The meme is here: Give me the names of two characters and I will tell you why character A loves character B.
“For a grown adult dragon, the pronoun is ‘thez.’”
“Theza” is the possessive.
Doug and Agmund Fridmar
Some people went into battle like a well-oiled machine. Doug’s father, for example; he moved with sparse, sharp movement, did what needed to be doing, and drank afterwards with the same mechanical precision.
Some people fought like it was sex: with ridiculous intensity, angry, wild, some strikes almost like caresses, some like orgasms. Of the Thorne Girls, Massima fought the most like that, and she fucked like she fought. Afterwards, she drank as if she was going to take the bottle to bed with her, too. Sometimes Doug felt as if he envied the bottle, and other times he pitied it.
But so very few people fought like a dance, like every move had a place and yet was beautiful. So few people fought such that you could choreograph your movements around theirs and they would notice and do the same right back at you.
Agmund Fridmar, big, fierce, bearish Agmund, fought like a ballet, like a symphony, like a dance, and afterwards, when they drank, his movements had the same precision.
Once, once, Doug had thought of an old and awful quote on dancing bears: “The marvel is not that the bear dances well, but that the bear dances at all.”
That proverb had it wrong, Doug was sure. The marvel of Agmund Fridmar was definitely in how well the Bear danced.
Cxaidin and Zizny
Zizny had fire.
In a literal sense, of course, all dragons had fire. It was their birthright, their gift, their curse.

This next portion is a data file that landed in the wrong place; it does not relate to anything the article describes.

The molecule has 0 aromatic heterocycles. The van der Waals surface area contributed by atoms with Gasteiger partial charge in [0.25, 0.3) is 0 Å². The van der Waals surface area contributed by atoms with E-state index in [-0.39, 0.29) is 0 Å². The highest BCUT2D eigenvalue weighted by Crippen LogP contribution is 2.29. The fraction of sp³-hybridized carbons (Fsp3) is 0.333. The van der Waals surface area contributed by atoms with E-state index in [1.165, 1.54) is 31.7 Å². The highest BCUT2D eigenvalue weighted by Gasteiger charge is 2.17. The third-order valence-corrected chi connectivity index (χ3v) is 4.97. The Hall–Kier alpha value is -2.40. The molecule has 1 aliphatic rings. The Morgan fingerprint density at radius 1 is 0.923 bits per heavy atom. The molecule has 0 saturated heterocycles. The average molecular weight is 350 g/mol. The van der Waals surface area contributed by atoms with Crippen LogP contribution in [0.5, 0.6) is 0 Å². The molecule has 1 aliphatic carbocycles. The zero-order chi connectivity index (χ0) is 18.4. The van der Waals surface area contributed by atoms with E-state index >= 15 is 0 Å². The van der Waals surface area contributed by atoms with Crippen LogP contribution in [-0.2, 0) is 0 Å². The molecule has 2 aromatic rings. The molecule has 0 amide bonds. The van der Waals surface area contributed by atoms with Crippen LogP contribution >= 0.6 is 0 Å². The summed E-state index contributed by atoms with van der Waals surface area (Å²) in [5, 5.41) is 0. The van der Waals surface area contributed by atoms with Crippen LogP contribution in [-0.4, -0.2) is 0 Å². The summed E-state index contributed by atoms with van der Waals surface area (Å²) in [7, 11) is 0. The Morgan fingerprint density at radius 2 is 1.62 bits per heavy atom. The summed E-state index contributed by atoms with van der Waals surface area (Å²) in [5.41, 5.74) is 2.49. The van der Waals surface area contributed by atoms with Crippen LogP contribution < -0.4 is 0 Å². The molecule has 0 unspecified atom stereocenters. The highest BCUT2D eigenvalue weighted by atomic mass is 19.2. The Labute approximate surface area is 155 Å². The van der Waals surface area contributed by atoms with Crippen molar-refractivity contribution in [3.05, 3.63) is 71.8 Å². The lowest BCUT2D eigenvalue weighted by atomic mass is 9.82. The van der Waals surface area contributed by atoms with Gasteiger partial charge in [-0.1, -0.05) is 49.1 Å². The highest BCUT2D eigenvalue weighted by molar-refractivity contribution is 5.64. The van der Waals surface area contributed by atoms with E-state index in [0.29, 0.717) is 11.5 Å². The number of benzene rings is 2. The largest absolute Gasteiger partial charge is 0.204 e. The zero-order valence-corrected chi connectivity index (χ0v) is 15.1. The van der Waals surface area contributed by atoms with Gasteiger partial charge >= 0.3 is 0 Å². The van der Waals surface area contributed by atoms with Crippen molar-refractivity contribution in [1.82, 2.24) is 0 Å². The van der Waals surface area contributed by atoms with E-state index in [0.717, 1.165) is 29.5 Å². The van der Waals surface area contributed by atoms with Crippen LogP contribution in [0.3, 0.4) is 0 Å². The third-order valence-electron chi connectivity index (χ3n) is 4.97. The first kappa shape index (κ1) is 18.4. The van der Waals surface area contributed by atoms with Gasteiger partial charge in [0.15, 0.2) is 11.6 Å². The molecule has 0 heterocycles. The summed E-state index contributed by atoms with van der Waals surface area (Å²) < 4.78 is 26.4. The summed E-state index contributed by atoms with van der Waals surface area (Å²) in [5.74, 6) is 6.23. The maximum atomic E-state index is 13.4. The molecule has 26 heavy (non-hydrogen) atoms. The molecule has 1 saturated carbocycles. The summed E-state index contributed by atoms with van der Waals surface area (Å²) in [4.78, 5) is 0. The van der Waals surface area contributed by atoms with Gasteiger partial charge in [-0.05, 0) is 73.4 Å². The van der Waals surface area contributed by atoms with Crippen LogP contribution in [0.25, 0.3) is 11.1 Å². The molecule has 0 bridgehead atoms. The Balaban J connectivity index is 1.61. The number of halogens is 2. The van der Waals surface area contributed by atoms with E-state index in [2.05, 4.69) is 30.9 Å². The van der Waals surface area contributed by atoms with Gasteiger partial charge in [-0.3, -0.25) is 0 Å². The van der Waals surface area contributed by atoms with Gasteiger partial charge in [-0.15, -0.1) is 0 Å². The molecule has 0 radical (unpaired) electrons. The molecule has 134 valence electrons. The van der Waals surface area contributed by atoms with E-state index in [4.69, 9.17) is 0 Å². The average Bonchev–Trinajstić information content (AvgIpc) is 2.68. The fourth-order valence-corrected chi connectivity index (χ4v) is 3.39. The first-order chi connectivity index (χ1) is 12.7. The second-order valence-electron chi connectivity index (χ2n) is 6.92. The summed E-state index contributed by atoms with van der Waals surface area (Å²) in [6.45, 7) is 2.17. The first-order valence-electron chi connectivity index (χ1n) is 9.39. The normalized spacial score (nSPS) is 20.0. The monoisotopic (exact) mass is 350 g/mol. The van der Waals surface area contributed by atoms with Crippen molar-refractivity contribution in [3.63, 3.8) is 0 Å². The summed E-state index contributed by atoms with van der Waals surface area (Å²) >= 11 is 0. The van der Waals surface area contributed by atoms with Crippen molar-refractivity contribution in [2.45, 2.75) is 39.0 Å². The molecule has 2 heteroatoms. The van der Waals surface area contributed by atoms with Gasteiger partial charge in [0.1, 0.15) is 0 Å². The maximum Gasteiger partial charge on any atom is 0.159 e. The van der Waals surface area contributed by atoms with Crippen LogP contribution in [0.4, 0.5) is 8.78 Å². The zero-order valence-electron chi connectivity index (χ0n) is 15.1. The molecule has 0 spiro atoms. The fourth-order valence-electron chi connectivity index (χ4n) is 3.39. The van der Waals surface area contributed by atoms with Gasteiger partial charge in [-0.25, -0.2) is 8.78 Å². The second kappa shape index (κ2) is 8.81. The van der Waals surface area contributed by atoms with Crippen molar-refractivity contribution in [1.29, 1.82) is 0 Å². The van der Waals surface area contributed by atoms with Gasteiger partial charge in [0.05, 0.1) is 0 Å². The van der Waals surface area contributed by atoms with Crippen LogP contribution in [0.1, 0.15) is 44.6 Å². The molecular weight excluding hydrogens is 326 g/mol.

But dragons were a long, long-lived race, one of the oldest, and they tended, after a few times of setting their nest alight, to be calmer, more thought-out creatures than their flamey breath would suggest.
Zizny was not calm.
Zizny questioned resolutely. Not only the assumptions of others, not only the writings of dragons and other-creatures of the past, but theza own assumptions, theza own truths. Zizny would ask one day why the sun was rising as it always had, and then the next day ask exactly why the dragons got along with humans – or, perhaps, why they shouldn’t get along better with said humans. Thez would question the entire stork arrangement and then snarl at a passing centaur for some comment about dragon history and its habit of going up in smoke.
(This did happen, sadly, but most of the very important dragon records were carved in stone or etched in metal. Very heat-durable metal).
Cxaidin loved Zizny’s fire, the sparks that seemed to fly off whenever Zizney was involved in a new quest, the way thez made Cxaidin question even thezself. Above all, and after all, and in spite of all, Cxaidin loved Zizny’s heat.
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